Privacy and security are intertwined when it comes to our individual information. Consumers are becoming increasingly aware of the value of their personal data, so that means that businesses have to step up and do a better job of securing that data. Identity theft is the #1 fear of consumers, but for your business the risk is loss of trust and brand damage.
Since trust is the core of any transaction it’s important to know how privacy factors into your customer’s buying decisions. Research shows that almost 40% of consumers made buying decisions based upon privacy. When looking at who these people are, it was found that these individuals are aged 46-65 and have the highest incomes. But don’t rely on the business of the younger generation to supplant that once trust is lost; 27% of millenials abandoned an online purchase in the past month due to privacy or security concerns.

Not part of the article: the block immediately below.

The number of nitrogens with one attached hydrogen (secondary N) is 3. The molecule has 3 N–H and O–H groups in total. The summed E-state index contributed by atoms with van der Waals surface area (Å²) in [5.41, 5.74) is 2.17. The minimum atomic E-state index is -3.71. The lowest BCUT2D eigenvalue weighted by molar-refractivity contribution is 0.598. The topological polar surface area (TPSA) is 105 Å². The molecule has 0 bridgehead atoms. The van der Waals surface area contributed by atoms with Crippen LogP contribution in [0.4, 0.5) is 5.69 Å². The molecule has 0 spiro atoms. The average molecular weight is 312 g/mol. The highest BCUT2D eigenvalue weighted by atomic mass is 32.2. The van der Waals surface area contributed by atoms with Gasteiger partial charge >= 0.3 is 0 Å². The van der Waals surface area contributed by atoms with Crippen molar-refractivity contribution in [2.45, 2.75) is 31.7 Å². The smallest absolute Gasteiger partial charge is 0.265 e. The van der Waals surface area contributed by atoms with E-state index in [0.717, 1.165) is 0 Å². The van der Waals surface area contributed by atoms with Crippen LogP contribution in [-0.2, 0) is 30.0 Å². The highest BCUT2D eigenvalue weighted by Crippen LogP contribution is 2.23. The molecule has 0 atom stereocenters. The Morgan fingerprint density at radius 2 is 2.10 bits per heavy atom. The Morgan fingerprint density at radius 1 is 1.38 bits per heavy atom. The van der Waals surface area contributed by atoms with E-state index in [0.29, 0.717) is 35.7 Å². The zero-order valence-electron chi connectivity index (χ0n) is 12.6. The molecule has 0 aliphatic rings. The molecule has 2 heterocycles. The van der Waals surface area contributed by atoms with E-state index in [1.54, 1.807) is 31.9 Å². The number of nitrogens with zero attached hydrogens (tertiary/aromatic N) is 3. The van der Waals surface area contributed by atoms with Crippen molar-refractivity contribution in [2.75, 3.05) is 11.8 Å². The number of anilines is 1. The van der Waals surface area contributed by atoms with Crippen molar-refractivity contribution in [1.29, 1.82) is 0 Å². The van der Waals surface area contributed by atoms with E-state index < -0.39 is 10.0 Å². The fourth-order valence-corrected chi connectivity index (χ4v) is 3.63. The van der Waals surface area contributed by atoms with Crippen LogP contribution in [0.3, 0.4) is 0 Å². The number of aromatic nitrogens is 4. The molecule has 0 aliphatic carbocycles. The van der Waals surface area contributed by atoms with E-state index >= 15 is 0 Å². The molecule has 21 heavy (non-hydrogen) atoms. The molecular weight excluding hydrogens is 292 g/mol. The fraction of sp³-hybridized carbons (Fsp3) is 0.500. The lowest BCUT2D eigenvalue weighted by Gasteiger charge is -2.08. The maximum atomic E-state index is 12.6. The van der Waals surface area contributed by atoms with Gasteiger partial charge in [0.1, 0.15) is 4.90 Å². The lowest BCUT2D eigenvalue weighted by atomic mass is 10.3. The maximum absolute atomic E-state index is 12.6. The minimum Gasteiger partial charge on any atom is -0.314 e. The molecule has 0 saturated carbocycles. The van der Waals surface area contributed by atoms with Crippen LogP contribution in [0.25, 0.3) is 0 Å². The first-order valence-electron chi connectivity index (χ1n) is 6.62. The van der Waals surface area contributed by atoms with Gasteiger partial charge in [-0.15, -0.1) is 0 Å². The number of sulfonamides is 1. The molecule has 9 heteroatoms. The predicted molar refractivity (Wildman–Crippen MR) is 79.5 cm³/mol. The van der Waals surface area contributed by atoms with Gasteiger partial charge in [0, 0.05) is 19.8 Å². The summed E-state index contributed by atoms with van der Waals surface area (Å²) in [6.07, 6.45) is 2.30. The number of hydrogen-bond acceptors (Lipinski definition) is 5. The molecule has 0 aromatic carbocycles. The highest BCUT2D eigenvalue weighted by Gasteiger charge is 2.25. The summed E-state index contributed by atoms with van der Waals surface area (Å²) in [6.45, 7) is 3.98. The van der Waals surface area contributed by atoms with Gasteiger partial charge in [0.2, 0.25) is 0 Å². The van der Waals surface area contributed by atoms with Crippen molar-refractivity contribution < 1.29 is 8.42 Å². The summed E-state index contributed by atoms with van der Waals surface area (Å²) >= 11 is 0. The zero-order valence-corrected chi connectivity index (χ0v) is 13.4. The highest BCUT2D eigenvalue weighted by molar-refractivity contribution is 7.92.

To mark Data Privacy Day on January 28, the following Privacy is Good for Business tips were created by privacy experts in civil-society, non-profit, government and industry and aspire to help business address the public’s growing privacy concerns:
- If you collect it, protect it. Follow reasonable security measures to keep individuals’ personal information safe from inappropriate and unauthorized access.
- Be open and honest about how you collect, use and share consumers’ personal information. Think about how the consumer may expect their data to be used.
- Build trust by doing what you say you will do. Communicate clearly and concisely to the public about what privacy means to your organization and the steps you take to achieve and maintain privacy.
- Create a culture of privacy in your organization. Explain to and educate employees about the importance and impact of protecting consumer and employee information as well as the role they play in keeping it safe.